Do No-Take Reserves Benefit Florida's Corals? 14 Years of Change and Stasis in the Florida Keys National Marine Sanctuary
coral reefs, fknms, florida keys, marine protected areas, montastraea, orbicella
Digital Object Identifier (DOI)
With coral populations in decline globally, it is critical that we tease apart the relative impacts of ecological and physical perturbations on reef ecosystems to determine the most appropriate management actions. This study compared the trajectories of benthic assemblages from 1998 to 2011 in three no-take reserves and three sites open to fishing, at 7-9 and 15-18 m depth in the Florida Keys. We evaluated temporal changes in the benthic assemblage to infer whether fisheries bans in no-take reserves could have cascading effects on the benthos in this region. Coral cover declined significantly over time at our sites and that trend was driven almost exclusively by decline of the Orbicella (formerly Montastraea) annularis species complex. Other coral taxa showed remarkable stasis and resistance to a variety of environmental perturbations. Protection status did not influence coral or macroalgal cover. The dynamics of corals and macroalgae in the 15 years since the reserves were established in 1997 suggest that although the reserves protected fish, they were of no perceptible benefit to Florida's corals.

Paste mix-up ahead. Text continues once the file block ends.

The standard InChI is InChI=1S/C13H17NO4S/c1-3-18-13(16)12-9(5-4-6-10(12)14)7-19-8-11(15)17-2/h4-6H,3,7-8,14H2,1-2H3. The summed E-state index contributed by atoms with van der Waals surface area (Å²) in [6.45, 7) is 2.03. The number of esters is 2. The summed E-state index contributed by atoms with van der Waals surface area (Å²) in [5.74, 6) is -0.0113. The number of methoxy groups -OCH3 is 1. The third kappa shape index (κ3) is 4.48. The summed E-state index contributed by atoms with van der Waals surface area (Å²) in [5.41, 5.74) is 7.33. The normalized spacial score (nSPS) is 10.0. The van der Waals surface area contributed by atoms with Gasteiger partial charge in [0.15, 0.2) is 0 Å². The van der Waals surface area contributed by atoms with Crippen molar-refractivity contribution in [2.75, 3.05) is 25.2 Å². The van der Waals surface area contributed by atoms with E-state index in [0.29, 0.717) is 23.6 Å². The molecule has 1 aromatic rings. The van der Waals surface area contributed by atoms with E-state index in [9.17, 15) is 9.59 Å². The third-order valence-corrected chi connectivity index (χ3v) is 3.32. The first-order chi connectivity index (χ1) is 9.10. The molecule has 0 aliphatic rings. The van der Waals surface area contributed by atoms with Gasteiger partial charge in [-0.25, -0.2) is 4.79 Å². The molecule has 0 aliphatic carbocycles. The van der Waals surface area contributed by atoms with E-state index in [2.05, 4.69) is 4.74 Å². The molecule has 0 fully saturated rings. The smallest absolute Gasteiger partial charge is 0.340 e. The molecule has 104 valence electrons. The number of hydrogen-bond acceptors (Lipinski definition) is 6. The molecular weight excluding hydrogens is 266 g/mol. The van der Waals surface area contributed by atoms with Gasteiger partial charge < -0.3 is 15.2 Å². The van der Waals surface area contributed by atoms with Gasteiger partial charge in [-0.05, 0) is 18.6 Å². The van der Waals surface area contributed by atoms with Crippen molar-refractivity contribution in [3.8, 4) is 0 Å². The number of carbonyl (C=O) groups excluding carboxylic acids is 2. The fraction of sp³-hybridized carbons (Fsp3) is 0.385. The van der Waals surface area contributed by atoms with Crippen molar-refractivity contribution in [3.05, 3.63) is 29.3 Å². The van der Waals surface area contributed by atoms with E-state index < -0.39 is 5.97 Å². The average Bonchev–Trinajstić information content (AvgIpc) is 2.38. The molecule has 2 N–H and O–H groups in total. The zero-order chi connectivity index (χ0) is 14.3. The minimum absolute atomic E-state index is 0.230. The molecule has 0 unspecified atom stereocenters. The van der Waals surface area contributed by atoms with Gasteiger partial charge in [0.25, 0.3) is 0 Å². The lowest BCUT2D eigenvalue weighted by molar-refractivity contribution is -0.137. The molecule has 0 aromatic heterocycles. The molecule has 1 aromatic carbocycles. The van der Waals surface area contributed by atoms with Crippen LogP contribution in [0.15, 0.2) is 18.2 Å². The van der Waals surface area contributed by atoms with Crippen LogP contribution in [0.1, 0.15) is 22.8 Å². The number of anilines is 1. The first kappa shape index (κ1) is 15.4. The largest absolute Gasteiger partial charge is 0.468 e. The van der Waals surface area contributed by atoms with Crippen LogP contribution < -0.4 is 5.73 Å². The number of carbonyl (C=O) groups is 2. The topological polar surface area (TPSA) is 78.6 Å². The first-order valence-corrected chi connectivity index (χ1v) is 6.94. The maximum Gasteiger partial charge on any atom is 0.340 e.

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Citation / Publisher Attribution
Coral Reefs, v. 33, issue 3, p. 565-577
Scholar Commons Citation
Toth, T. L.; van Woesik, R.; Murdoch, T. J. T.; Smith, S. R.; Ogden, John C.; Precht, W. F.; and Aronson, R. B., "Do No-Take Reserves Benefit Florida's Corals? 14 Years of Change and Stasis in the Florida Keys National Marine Sanctuary" (2014). Integrative Biology Faculty and Staff Publications. 374.